When was the last time you checked in on the security of your organization’s exams? As technology evolves, so do tactics of those trying to thwart efforts to keep tests and intellectual property as secure as possible.
At this year’s ICE Exchange, taking place in Austin, Texas, from Nov. 6-9, Katie Gottwaldt, director of certification for the American Association of Medical Assistants (AAMA), will co-present, “Shop ‘Til You Drop: Secret Shopping Your Test Centers and Proctors” (session #5114). Along with her co-presenters, Gottwaldt will share why you should consider “secret shopping” to ensure your organization is staying ahead of security threats.
We spoke with Gottwaldt to understand why she is passionate about this topic, shifts and trends she’s observed in exam security and what attendees can expect to learn from this session.
Why are you interested in test security and how does it relate to the work you do?
Test security has interested me since the very beginning of my career, as it is a linchpin for making valid, fair decisions based on any assessment. Thwarting candidate cheating and ensuring that our intellectual property is as secure as possible is a top priority in every phase of the exam development process, from question writing to exam delivery. Though test development is just one piece of an organization’s security considerations, it is a significant one since it involves handling a key asset — our exams. Confidence in our examination results and the value of the credential we issue depends on the security and confidentiality of the exam questions and appropriate conduct of our examinees.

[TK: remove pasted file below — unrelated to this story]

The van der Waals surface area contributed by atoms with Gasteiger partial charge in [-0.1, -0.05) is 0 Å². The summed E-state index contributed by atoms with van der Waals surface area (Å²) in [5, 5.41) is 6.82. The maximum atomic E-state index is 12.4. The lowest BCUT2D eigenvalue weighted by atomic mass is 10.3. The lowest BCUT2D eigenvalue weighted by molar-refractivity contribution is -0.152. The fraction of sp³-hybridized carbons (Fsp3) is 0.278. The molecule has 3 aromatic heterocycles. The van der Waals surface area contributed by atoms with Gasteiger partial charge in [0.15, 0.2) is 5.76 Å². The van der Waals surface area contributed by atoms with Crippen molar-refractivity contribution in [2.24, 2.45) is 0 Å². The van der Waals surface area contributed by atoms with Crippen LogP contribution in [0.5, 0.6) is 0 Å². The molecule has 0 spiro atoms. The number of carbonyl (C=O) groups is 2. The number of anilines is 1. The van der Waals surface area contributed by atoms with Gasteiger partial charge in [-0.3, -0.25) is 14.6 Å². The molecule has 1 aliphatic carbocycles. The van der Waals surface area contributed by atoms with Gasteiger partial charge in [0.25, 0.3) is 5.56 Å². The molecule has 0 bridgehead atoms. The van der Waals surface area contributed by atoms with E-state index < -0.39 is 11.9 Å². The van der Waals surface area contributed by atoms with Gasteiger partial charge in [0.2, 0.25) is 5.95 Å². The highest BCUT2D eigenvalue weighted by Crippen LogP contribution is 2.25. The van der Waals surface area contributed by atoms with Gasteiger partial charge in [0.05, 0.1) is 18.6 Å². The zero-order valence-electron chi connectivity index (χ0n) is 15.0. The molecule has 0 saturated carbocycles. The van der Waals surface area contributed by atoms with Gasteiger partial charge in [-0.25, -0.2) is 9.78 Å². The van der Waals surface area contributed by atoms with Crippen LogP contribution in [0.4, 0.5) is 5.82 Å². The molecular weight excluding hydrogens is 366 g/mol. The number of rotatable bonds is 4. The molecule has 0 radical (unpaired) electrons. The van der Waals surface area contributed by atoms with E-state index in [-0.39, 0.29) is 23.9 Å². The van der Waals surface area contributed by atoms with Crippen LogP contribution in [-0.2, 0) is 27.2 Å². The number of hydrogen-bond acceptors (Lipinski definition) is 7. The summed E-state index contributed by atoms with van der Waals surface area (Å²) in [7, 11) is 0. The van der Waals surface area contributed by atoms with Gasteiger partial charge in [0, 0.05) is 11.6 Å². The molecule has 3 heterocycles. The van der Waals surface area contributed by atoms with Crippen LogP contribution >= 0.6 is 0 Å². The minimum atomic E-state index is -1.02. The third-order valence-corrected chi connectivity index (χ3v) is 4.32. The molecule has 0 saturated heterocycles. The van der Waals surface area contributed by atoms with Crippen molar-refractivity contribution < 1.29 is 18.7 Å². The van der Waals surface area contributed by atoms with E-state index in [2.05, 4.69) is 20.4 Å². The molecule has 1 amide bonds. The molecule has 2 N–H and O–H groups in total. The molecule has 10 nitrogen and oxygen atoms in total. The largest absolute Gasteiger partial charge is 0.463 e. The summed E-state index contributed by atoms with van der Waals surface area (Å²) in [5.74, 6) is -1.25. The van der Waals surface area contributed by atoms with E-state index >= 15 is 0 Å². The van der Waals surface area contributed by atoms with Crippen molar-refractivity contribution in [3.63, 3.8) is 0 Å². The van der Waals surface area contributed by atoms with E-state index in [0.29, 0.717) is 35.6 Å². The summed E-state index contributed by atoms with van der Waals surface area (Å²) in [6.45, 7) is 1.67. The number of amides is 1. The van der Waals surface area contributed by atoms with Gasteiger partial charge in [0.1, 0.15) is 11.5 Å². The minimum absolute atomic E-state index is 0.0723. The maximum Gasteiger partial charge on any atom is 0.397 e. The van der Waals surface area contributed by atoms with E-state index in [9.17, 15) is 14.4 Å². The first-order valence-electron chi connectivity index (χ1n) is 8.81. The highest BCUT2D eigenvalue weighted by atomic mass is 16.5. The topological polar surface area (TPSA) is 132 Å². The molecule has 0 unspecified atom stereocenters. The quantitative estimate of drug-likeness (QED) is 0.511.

Why is this an important topic for those in credentialing to keep top of mind?
Security has been and remains a priority for our industry. Organizations should always plan for and be ready for a breach of security. Security is essentially an arms race between credentialing organizations and the people who profit from theft. With that in mind, organizations should be proactive, not reactive, about implementing new techniques and technology to stay ahead. It’s important that policies and procedures are updated regularly to ensure that proprietary information stays safe. Building in flexibility should also be considered to accommodate any changes in operations that may take place when learning about new security issues.
When it comes to testing security, what changes or shifts have you observed that are essential for those in the industry to be aware of?
The main change I have observed is the way that breaches happen. Dealing with exam content, we see candidates getting craftier, using more technology as it becomes available, and finding loop holes at the test centers themselves to cheat. In the words of my colleague, John Preston, “If you build a better mousetrap, the mouse will earn a PhD.” No matter how many security steps you put into place, someone will find a way around it. We need to be as active and smartly flexible as possible, to allow for changes or adjustments needed to address security concerns as they arise. It seems like many organizations are taking this approach, as one of the positive changes I’ve noticed is organizations dedicating more time and resources toward securing their content.
What are some takeaways attendees can expect to get out of your session?
Attendees will walk away with an understanding of what secret shopping is, why they should consider it, and how to implement it. They’ll also see what kind of results they can expect and some actions they can take with those results.